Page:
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From the Pastor 11/19/17

New landscaping around the Parish Center

Lots of parishioners have been asking about the new landscaping that is being constructed around the Parish Center. I have mentioned this before in my past Pastor’s columns, but once again to let everyone know what is going on, and a little more information.

First of all I want our parishioners to know that the expense for these projects has been donated to the parish by generous benefactors.

The first project was the landscaping around the gym entrance. We installed a new retaining wall, seating, and a walkway. This was needed for added safety for our kids coming and going from gym class.

The second landscaping project is a seat retaining wall where the Children’s Garden used to be. This ‘serpentine” seat wall will be accompanied by a Jubilee Memorial marking the pastors from St. Gertrude’s who have celebrated their 25 and 50 Jubilees of Ordination.

The third landscaping project will be a new Pro-Life Knights of Columbus Plaza Entrance. The Knights of Columbus are known for their great work for the sanctity of life. This plaza will have a Pro-Life Monument reminding us to keep praying and working for the sacredness of life, new seating areas, and a new entrance for the Knights of Columbus.

I am grateful for the generosity of the Knights of Columbus and two other families who have generously given for all these projects. It should be very nice by the time it is finished. In the spring of 2018 the trees, shrubs, and plantings will be done in all three areas. There will be opportunities for you to donate in memoriam at that time.

Mass Offerings, Part II
What it means to have a Mass “offered” for someone.

The Church has always taught that the Mass brings about certain fruits. This includes effect upon the living members of the Church as well as the poor souls in purgatory. The special ministerial fruits of the Mass are applied to the particular intention of the Mass, often referred to as that “for whom the Mass is offered.” There are also special personal fruits from the Mass that benefit the celebrating priest who acts in the person of Christ, as well as the people who are in attendance and participate in the Mass.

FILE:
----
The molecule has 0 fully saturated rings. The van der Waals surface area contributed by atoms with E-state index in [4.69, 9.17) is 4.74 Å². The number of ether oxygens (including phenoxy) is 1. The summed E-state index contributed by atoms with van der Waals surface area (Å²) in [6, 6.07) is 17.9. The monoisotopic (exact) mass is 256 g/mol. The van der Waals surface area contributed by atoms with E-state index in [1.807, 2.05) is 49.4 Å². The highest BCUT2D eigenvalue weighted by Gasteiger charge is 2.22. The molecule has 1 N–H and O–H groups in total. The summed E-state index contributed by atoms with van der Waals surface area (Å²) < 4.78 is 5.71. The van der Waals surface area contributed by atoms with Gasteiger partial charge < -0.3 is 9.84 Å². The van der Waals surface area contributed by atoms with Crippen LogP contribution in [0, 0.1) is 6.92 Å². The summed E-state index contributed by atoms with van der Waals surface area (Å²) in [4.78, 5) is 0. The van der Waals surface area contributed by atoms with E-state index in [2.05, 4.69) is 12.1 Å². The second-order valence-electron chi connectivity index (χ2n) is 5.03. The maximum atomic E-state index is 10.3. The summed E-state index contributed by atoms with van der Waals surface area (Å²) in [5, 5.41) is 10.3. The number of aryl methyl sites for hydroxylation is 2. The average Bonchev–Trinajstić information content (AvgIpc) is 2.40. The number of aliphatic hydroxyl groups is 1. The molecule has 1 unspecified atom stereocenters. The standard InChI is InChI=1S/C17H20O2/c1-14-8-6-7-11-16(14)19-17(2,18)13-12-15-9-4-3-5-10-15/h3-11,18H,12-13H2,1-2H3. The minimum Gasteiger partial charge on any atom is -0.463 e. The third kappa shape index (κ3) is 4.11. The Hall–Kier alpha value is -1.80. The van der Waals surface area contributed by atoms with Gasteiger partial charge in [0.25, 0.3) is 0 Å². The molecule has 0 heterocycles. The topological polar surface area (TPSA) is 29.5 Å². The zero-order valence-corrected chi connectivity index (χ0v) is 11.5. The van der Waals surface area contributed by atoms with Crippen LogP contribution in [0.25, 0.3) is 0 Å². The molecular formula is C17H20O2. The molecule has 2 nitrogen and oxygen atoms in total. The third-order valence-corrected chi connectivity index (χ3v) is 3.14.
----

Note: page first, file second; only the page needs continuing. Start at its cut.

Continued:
A person may ask a priest to offer a Mass for a particular intention. Typically, a stipend is given to the priest for offering the Mass, which thereby in justice creates an obligation which must be satisfied. This particular intention is sometimes called a “stipended intention.” Whereas the intention normally goes to the priest, in the case of religious with vows of poverty, such as the Dominicans, the stipend goes to the community or the parish.

The Code of Canon Law clearly acknowledges that the offerings of the faithful for Mass intentions are a laudable practice. The Code revised in 1983 deliberately chose the term “offering” in preference to the traditional term “stipend.” This communicates that any offering given for the celebration of a Mass is to be freely given, as well as the fact that the poor and needy are never to be denied the celebration of a Mass for their intentions because of their inability to provide a customary offering (c. 945). Canon 946 states, “Christ’s faithful who make an offering so that Mass can be celebrated for their intention, contribute to the good of the Church, and by that offering they share in the Church’s concern for the support of its ministers and its activities.”

This practice dates back to the early Church and has clear pastoral value. When we face the death of someone, even a person who is not Catholic, to have a Mass offered for the repose of his soul and to offer our prayers are more beneficial and comforting than any other sympathy card or bouquet of flowers. To have a Mass offered on the occasion of a birthday, anniversary or special need is appropriate, beneficial and appreciated.

The priest always has the particular intention in mind, even if it is not announced. During formation, priests are instructed to form a habitual intention of always remembering the particular intention. Sometimes it is not even known to the priest, such as when someone asks for a Mass to be offered for “a special intention.”

A Blessed Week to All,

Rev. André-Joseph LaCasse, O.P., Pastor